Automation is not the solution to a broken process. It would be far more beneficial to solve any process issues first and then look at automation if the business case still supports it.

A high-volume manual process is potentially a “no-brainer” for RPA consideration. A lower-volume manual process will require much more justification of course. It might still be an option if, for example, it allows your sales or service delivery team to deliver on your clients’/ customers’ expectations better or faster but the business case for it ultimately gets weaker, the lower the volume. Another “no brainer” scenario is if automation can help reduce or eliminate costly compliance mistakes, resulting from human error, within your industry. As a side note, one of our clients has implemented this type of RPA across their healthcare decontamination and sterilisation business and it allowed them to take on 30% more work; what could 30% more work do for your business?

Software developers, working on AI and RPA, will most certainly need the right analytical and data science skills to understand the opportunities and limitations of machine learning in procurement. Bertrand enlightens, “And, foremost, the right data to train the machines. Today, the highest costs to implement/ build AI is not about the algorithm. Many open source frameworks are available for machine learning and NPL and are applicable across industries. However, datasets to train these algorithms are specific to a company/ process/ context and due to the vast amount needed to train AI, this represents a higher cost. AI will not (yet) auto-magically learn. Most AI is supervised by humans that train/ correct the machine.”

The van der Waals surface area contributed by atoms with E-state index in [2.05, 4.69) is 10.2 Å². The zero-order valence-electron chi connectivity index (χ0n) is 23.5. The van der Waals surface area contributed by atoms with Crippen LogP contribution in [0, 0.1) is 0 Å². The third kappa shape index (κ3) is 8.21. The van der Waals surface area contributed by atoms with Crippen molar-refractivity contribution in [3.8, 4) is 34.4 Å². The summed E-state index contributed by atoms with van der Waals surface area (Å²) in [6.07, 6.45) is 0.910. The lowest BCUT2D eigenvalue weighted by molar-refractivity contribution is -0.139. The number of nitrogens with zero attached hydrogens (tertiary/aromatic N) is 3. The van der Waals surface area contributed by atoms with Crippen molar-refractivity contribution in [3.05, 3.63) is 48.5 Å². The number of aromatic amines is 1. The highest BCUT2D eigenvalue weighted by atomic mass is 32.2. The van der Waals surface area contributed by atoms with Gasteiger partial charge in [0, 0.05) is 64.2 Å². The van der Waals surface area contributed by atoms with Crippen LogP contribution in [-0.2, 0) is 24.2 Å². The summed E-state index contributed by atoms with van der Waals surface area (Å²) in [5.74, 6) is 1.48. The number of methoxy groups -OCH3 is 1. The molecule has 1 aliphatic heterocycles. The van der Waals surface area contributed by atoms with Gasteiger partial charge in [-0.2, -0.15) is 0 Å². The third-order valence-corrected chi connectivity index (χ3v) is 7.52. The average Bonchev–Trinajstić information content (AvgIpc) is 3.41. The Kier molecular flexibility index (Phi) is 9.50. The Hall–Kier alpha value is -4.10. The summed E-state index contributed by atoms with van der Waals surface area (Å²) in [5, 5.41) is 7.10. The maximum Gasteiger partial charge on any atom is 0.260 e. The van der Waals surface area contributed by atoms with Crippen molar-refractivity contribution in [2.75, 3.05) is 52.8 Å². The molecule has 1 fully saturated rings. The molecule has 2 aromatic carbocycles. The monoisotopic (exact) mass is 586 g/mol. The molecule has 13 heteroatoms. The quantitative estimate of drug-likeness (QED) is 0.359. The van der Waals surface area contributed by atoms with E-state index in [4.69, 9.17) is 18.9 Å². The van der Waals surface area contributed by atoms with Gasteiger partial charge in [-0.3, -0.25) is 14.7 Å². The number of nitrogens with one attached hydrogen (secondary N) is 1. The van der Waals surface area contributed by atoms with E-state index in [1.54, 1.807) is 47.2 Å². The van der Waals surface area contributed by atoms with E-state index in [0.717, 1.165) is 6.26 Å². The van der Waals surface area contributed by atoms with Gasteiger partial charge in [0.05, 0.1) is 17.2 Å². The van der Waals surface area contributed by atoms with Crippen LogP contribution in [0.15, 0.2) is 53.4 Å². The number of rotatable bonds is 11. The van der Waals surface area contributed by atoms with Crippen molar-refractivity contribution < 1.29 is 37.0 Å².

From spend analytics and contract analytics to risk management and supply chain knowledge, the developers working to achieve the potential will need a diverse set of skills that may be hard to come by. The skills sought now for an effective procurement professional differ from 10-15 years ago but do procurement professionals and software developers have enough mutual ground for RPA to reach its potential?

Many professionals enter procurement to be hands-on problem-solvers across the business. From finding funds for new projects, products or growth, to negotiating with and optimising a robust supplier base. With AI doing the rest, they can certainly get on with it but with the more process driven tasks currently used as a breeding and nurturing ground, for less senior roles, could this create problems for procurement in 10-15 years’ time?

Human Judgement, Ethics and Morals